EU-UK: no-deal looming
Brussels 16.10.2020 The British Prime Minister Boris Johnson said that it was time to prepare for a UK exit from the European Union without a negotiated deal (so called no-deal scenario) on their future relationship unless there is a drastic change in the bloc’s position. (Image: archive).
In the aftermath of statements by European Council President Charles Michel who has underlined that it was up to London to make compromises to avoid a disorderly break-up on January 1, Boris Johnson felt that the continuation of the negotiations planned for next week in London was now unnecessary .
The UK officially left the EU on January 31 but remains subject to EU rules during a transition that runs until the end of the year, while the two sides agree on their future relationship and avoid the “leap into the void” of a brutal Brexit.
“Unless there is a fundamental change of approach, we are moving towards the Australian-style solution and we must do so with great confidence,” said Boris Johnson, referring to relations between Australia and the EU, which are not supported by any extended bilateral free trade agreement.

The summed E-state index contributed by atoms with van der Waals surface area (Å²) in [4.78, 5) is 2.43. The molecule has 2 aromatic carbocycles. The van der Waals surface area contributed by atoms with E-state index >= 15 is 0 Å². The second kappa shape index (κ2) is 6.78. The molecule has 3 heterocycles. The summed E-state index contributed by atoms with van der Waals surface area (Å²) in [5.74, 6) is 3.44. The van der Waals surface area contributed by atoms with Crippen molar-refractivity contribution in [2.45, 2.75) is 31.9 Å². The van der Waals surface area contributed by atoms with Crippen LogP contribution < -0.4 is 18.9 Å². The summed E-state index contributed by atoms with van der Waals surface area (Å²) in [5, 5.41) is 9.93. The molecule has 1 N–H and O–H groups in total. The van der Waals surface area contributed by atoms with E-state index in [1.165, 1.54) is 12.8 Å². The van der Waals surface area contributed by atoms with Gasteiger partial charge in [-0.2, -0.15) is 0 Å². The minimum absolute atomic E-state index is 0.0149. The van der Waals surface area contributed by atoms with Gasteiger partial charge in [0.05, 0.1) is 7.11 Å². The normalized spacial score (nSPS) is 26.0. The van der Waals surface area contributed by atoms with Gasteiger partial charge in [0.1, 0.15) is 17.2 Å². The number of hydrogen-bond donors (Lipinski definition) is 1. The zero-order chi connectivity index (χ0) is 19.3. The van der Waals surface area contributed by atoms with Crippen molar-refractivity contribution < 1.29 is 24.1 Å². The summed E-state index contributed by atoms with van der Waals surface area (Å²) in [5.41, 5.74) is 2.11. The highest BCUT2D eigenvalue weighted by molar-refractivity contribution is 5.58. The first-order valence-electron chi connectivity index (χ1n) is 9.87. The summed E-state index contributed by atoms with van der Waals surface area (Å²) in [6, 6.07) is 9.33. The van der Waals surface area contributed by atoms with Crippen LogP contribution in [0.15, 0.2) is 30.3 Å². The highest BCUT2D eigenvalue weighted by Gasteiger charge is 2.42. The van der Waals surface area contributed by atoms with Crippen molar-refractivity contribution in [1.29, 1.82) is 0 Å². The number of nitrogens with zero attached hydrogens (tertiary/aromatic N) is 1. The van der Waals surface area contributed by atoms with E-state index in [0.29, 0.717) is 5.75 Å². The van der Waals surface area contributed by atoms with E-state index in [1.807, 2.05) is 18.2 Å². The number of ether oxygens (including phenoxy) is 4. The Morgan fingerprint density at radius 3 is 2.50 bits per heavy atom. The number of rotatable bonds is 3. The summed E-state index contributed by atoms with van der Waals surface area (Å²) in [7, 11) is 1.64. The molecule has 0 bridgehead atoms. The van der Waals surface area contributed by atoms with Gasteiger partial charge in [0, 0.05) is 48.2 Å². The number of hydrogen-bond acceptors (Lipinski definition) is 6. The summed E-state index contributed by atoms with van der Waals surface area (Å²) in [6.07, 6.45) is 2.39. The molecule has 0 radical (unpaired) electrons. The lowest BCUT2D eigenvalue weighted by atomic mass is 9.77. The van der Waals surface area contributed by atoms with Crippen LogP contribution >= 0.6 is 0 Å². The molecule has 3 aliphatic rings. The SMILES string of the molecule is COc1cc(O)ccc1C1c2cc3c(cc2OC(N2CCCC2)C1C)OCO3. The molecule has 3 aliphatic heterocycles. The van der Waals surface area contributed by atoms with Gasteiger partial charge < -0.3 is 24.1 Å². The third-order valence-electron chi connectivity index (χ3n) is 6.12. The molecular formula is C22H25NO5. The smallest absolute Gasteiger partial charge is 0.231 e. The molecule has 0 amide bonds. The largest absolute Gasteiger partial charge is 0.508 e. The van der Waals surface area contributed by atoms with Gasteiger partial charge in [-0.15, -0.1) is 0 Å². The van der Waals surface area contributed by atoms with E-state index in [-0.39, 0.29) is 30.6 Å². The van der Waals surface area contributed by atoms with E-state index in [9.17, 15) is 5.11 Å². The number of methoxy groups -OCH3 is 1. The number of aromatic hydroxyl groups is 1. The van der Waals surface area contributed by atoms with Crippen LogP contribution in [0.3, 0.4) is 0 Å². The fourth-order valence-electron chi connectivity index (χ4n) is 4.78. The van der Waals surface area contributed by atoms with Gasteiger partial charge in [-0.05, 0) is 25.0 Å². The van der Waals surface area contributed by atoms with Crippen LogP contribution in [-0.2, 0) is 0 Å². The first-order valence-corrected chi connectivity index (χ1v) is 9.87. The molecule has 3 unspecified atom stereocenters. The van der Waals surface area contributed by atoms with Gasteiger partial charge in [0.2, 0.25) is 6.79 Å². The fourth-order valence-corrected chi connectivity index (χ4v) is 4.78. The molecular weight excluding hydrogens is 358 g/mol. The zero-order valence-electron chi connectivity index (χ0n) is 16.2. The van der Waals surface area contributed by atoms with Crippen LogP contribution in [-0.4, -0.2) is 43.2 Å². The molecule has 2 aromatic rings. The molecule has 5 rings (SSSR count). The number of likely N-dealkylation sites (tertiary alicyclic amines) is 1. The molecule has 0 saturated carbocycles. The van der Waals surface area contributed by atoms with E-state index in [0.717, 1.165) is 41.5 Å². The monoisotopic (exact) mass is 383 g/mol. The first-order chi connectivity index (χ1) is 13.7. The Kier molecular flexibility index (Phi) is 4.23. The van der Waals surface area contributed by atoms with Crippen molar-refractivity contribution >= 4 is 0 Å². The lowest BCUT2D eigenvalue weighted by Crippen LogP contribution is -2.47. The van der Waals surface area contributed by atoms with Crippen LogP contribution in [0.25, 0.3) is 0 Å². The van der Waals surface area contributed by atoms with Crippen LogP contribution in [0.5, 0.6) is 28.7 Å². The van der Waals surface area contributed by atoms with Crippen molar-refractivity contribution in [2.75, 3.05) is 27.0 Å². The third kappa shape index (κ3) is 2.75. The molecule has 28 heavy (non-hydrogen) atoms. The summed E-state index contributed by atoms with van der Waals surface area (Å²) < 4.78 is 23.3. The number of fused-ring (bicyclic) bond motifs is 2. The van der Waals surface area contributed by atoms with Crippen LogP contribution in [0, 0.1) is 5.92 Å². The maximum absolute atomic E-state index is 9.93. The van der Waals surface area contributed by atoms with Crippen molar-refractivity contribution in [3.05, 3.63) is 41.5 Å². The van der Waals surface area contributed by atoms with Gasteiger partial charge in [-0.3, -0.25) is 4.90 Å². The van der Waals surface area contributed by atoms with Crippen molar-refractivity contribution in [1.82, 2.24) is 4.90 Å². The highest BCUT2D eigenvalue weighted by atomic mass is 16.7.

His spokesperson hit the nail on the head hours later when he said that talks between Brussels and London for a trade deal on their future relationship were over. He added that EU chief negotiator Michel Barnier was only due to visit London next week if the bloc’s approach changed.
“The trade negotiations are over: the EU has put an end to them de facto by saying that it does not want to change its negotiating position,” he said. The various announcements by the British government have caused movements of fluctuation up and down on the pound.
Asked if he is now staying away from the talks, Boris Johnson said: “If there is a fundamental change in approach, of course we are always ready to listen, but it has not. seemed particularly encouraging at the Brussels summit. ”
“They (the Europeans) want to keep the ability to continue to control our legislative freedom, our fishing activities, in a way that is obviously unacceptable to an independent country,” he added.
Before Boris Johnson’s spokesman said Brexit talks were over, the EU said the European Commission intended to continue seeking a deal, considering the UK PM’s comments to be rhetoric.